I agree that using average tax rates gives you a better idea of whether something is out of whack. And it doesn’t look that way to me. It confirms the tax code is not regressive, and eliminates the common misinterpretation that if you are in the top 1% you pay 40% in federal income taxes.

    The average tax rates as published by the IRS are:

    top 1% 23.81%
    top 5% 21.24%
    top 10% 19.25%
    top 25% 16.20%
    top 50% 14.15%

    For income the IRS uses adjusted gross income. Total income tax used in the above calculations is income tax after credits (includes alternative minimum tax) reported on returns that showed a positive amount for adjusted gross income.

  9. john haskell says:

    @ Brendan- thanks for dropping the mask and spelling it out for us – “pay up or get the guillotine!”

    the former Soviet republics that have adopted flat taxes have boomed in the past decade. Oh yes, and there’s that poverty pocket Hong Kong with their intolerable 13% flat tax.

  10. Smokey says:

    john,

    Is it then safe to assume that you actively advocate making Federal payroll taxes flat instead of regressive?

  11. a guy called john says:

    x% of “all income”

    I keep seeing these numbers and can’t figure out whether “income” includes capital gains. Can anyone clarify?

  12. jstiles@ideaus.com says:

    this is the same Vince Farrell who was totally confident on CNBC about buying the Financials way above current levels, fact is you were dead wrong in a very big way. Most would be stopped out on your folly. The problem with your denial of the severity of the problem all along must be related to your apparent ideology that frets about the overtaxation of the top income group.

  13. Brendan says:

    @ john, I’m not saying I’m giving anyone the proverbial guillotine, I’m just saying that if I’m fortunate enough to find myself in the top 1%, I’ll be really happy to pay 40%, because history is destined to repeat itself, and I should be paying 80%, but if I can get away with 40% and not have to worry about by personal safety, I’m doing good. These things don’t stand the test of time. What good is all that money if you have to spend your life in a bullet proof bubble?

    As for those Soviets, that’s a great example proving my point. Intense corruption fueled by wealth disparity is threatening to result in civil war. I would not use Russia as an example of success unless they can prove they’ll survive another 30 years with the policies they have in place right now. Right now, they’ll be lucky to last another 3. They’re overproducing their oil wells in a money-grab, they’re invading other sovereign countries, and there’s civil unrest. That place is a ticking time-bomb. The people are not happy and the elite, if they’re smart, should be scared. I just don’t see how all that money flowing to the top can be sustained either politically, or physically, in the case of their energy needs. On top of that, much of the reason Russia finds itself in its current situation is because of Communist infrastructure built prior to the last decade. It’s hardly a stunning example of flat taxes working in the long run.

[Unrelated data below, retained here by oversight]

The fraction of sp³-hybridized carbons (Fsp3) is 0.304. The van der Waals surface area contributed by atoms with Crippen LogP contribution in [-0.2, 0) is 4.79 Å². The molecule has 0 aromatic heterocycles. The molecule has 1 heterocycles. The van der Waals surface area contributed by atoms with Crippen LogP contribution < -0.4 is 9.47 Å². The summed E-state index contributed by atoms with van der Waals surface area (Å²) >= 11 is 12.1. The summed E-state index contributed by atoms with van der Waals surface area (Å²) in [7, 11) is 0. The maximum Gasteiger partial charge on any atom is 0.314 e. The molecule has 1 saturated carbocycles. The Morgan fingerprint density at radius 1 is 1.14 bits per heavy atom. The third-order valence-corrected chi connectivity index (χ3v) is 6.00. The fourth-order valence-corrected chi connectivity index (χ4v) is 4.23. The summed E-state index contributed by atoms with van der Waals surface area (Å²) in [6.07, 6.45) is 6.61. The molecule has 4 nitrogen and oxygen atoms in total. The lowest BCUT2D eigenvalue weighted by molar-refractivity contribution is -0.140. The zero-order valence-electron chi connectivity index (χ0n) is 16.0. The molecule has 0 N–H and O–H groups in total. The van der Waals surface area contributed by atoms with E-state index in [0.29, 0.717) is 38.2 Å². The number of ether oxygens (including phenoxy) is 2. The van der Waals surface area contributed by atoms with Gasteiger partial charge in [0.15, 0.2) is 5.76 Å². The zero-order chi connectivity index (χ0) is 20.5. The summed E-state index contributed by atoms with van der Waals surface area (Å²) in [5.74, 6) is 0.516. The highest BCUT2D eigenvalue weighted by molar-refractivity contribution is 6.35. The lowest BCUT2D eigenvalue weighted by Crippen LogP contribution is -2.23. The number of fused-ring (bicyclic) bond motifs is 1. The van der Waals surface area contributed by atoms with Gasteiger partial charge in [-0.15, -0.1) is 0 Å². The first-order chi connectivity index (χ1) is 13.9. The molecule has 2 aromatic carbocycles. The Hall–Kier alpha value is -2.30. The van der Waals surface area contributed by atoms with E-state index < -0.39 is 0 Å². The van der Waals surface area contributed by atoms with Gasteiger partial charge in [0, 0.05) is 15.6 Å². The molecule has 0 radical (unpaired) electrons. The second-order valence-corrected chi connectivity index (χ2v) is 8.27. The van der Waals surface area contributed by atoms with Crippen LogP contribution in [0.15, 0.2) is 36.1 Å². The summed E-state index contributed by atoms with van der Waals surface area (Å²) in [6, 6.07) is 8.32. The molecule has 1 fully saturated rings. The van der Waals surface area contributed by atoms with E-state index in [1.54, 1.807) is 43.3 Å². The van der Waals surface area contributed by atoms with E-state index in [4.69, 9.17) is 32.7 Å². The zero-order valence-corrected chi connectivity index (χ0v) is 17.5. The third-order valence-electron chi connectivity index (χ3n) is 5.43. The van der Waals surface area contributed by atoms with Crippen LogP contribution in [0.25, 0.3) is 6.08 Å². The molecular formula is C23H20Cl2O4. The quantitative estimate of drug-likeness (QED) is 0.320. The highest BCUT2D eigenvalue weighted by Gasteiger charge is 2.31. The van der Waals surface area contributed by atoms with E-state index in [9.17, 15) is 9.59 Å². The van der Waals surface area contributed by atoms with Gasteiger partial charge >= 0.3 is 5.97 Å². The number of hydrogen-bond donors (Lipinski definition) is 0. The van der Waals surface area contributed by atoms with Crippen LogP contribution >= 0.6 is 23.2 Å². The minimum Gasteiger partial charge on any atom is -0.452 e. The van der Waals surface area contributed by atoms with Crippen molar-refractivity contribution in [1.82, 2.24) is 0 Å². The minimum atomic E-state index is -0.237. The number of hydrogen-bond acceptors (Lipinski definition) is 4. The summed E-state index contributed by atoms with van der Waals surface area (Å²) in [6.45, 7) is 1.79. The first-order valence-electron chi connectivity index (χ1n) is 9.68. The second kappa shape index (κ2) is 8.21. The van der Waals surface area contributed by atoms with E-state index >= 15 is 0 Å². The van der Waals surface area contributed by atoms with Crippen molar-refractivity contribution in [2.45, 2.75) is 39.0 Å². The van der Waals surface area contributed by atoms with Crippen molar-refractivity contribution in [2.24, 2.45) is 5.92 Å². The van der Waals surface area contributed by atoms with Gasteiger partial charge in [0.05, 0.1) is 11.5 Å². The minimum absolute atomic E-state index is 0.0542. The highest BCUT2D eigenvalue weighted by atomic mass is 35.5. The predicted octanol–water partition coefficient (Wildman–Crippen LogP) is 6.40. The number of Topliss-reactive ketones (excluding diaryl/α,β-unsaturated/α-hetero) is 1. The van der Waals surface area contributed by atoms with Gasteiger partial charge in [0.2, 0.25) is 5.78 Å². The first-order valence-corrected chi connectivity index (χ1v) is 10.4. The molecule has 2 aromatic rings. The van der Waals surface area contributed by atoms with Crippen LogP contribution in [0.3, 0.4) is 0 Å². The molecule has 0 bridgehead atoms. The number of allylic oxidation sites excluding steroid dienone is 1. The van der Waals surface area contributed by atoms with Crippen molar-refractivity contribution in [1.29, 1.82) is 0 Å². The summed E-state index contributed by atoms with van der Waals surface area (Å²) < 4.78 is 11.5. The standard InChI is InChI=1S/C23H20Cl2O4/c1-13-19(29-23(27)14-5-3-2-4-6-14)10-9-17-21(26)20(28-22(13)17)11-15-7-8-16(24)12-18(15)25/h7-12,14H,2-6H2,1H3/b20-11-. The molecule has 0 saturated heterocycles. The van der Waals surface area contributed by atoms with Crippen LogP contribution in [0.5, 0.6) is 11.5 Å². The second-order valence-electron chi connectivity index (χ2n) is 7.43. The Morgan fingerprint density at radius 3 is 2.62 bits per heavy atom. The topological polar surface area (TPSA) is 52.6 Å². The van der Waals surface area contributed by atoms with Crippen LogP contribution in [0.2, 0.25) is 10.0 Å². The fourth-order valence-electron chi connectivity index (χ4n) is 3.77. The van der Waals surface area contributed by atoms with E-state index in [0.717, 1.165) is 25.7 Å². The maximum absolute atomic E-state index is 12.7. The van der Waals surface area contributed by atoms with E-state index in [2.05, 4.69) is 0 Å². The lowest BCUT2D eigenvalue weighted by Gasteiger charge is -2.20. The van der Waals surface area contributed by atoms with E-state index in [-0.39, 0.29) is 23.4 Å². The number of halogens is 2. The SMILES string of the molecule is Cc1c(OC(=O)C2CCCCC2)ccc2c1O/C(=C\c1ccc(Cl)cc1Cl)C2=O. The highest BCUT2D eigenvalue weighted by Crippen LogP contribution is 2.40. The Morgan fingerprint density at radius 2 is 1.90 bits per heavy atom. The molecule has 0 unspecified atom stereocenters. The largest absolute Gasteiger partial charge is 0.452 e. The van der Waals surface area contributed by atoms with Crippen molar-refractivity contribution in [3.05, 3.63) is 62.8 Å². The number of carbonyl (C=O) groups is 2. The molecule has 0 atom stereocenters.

Hong Kong, on the other hand, is a service sector economy which has a high cost of living, so what you’re not paying for in taxes, you’re paying for it elsewhere. It does not provide it’s own national defense and is reliant on other nations to provide basic necessities like food. You’re comparing apples to oranges if you think the US can look like Hong Kong. Perhaps Manhattan could, but unless you’re proposing for Manhattan to secede from the US, that’s a non-starter.

  14. buermann says:

    I guess this means somebody should be collecting on Warren Buffet’s outstanding million dollar bet any day now:

    http://www.cnbc.com/id/21708265/

    Also, income taxes are only 40% of federal receipts, nevermind the state and local revenues (another 10% of the GDP on top of the Fed’s 20%) that also contribute to tax burdens. FICA, sales, and property taxes are all regressive, and basically everybody but those below poverty guidelines end up paying an effective rate of about 30%, in line with the 30 odd percent of GDP that is government spending. And this is without considering the regressive features of tax incidence, in which the cost of taxes roll down hill far more often than they roll up – when businesses are able to pass tax costs onto consumers and workers through higher prices and lower wages, for instance, such as taxes on sales and payroll.

  15. DL says:

    Some here have questioned V.F.’s assertion that the top 1% pays 40% of all Federal taxes.

    While I’m not impressed with V.F.’s stock market predictions, that 40% figure (paid by the top 1%) is one that I’ve seen several times from several different sources.

    For me, the critical question is whether or not raising the marginal rate on that top 1% will mean that the 40% figure will go higher. I wish that it would, but I don’t think that it will.